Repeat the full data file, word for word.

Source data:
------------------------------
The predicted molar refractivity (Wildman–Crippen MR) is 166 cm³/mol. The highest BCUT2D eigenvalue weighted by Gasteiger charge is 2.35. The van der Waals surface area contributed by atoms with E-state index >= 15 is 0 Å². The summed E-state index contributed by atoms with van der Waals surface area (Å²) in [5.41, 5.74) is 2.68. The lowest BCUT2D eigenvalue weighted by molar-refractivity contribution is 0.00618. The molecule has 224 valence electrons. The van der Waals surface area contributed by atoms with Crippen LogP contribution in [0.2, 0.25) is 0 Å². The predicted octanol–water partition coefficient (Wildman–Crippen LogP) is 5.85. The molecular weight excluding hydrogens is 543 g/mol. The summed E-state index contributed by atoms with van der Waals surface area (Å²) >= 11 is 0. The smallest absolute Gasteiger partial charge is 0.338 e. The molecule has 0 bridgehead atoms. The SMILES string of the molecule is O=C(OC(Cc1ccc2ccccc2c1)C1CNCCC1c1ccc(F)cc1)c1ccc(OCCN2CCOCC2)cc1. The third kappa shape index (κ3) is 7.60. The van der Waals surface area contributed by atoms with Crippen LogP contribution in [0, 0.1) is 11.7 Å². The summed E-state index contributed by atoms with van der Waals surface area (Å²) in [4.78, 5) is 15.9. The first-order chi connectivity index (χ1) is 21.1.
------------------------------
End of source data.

The predicted molar refractivity (Wildman–Crippen MR) is 166 cm³/mol. The highest BCUT2D eigenvalue weighted by Gasteiger charge is 2.35. The van der Waals surface area contributed by atoms with E-state index >= 15 is 0 Å². The summed E-state index contributed by atoms with van der Waals surface area (Å²) in [5.41, 5.74) is 2.68. The lowest BCUT2D eigenvalue weighted by molar-refractivity contribution is 0.00618. The molecule has 224 valence electrons. The van der Waals surface area contributed by atoms with Crippen LogP contribution in [0.2, 0.25) is 0 Å². The predicted octanol–water partition coefficient (Wildman–Crippen LogP) is 5.85. The molecular weight excluding hydrogens is 543 g/mol. The summed E-state index contributed by atoms with van der Waals surface area (Å²) >= 11 is 0. The smallest absolute Gasteiger partial charge is 0.338 e. The molecule has 0 bridgehead atoms. The SMILES string of the molecule is O=C(OC(Cc1ccc2ccccc2c1)C1CNCCC1c1ccc(F)cc1)c1ccc(OCCN2CCOCC2)cc1. The third kappa shape index (κ3) is 7.60. The van der Waals surface area contributed by atoms with Crippen LogP contribution in [0, 0.1) is 11.7 Å². The summed E-state index contributed by atoms with van der Waals surface area (Å²) in [4.78, 5) is 15.9. The first-order chi connectivity index (χ1) is 21.1.